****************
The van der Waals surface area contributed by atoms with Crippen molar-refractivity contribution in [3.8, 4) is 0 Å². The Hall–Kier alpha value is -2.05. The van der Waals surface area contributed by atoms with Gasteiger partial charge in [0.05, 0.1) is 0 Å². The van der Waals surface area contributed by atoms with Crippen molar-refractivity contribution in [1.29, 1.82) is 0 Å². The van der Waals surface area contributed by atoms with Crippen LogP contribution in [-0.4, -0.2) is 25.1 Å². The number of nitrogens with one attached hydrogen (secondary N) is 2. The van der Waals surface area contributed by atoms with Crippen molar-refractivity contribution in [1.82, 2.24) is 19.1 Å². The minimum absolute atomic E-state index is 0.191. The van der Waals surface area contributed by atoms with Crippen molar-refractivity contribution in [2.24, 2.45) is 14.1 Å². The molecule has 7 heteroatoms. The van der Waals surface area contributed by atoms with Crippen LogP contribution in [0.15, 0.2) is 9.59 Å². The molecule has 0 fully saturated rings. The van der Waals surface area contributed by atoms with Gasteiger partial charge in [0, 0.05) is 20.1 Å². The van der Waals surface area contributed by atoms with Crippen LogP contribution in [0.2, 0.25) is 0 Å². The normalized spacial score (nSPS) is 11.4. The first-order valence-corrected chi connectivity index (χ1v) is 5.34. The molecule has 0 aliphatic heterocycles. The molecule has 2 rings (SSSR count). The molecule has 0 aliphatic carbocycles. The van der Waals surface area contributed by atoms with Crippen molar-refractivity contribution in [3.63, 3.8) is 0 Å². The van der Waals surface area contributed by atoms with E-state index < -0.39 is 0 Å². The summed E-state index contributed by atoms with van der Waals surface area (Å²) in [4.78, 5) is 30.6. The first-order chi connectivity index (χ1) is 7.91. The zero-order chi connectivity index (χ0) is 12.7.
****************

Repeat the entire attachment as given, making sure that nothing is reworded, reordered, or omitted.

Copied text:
The van der Waals surface area contributed by atoms with Crippen molar-refractivity contribution in [3.8, 4) is 0 Å². The Hall–Kier alpha value is -2.05. The van der Waals surface area contributed by atoms with Gasteiger partial charge in [0.05, 0.1) is 0 Å². The van der Waals surface area contributed by atoms with Crippen molar-refractivity contribution in [1.29, 1.82) is 0 Å². The van der Waals surface area contributed by atoms with Crippen LogP contribution in [-0.4, -0.2) is 25.1 Å². The number of nitrogens with one attached hydrogen (secondary N) is 2. The van der Waals surface area contributed by atoms with Crippen molar-refractivity contribution in [1.82, 2.24) is 19.1 Å². The minimum absolute atomic E-state index is 0.191. The van der Waals surface area contributed by atoms with Crippen molar-refractivity contribution in [2.24, 2.45) is 14.1 Å². The molecule has 7 heteroatoms. The van der Waals surface area contributed by atoms with Crippen LogP contribution in [0.15, 0.2) is 9.59 Å². The molecule has 0 fully saturated rings. The van der Waals surface area contributed by atoms with Gasteiger partial charge in [0, 0.05) is 20.1 Å². The van der Waals surface area contributed by atoms with Crippen LogP contribution in [0.2, 0.25) is 0 Å². The normalized spacial score (nSPS) is 11.4. The first-order valence-corrected chi connectivity index (χ1v) is 5.34. The molecule has 0 aliphatic heterocycles. The molecule has 2 rings (SSSR count). The molecule has 0 aliphatic carbocycles. The van der Waals surface area contributed by atoms with Crippen molar-refractivity contribution in [3.63, 3.8) is 0 Å². The van der Waals surface area contributed by atoms with E-state index < -0.39 is 0 Å². The summed E-state index contributed by atoms with van der Waals surface area (Å²) in [4.78, 5) is 30.6. The first-order chi connectivity index (χ1) is 7.91. The zero-order chi connectivity index (χ0) is 12.7.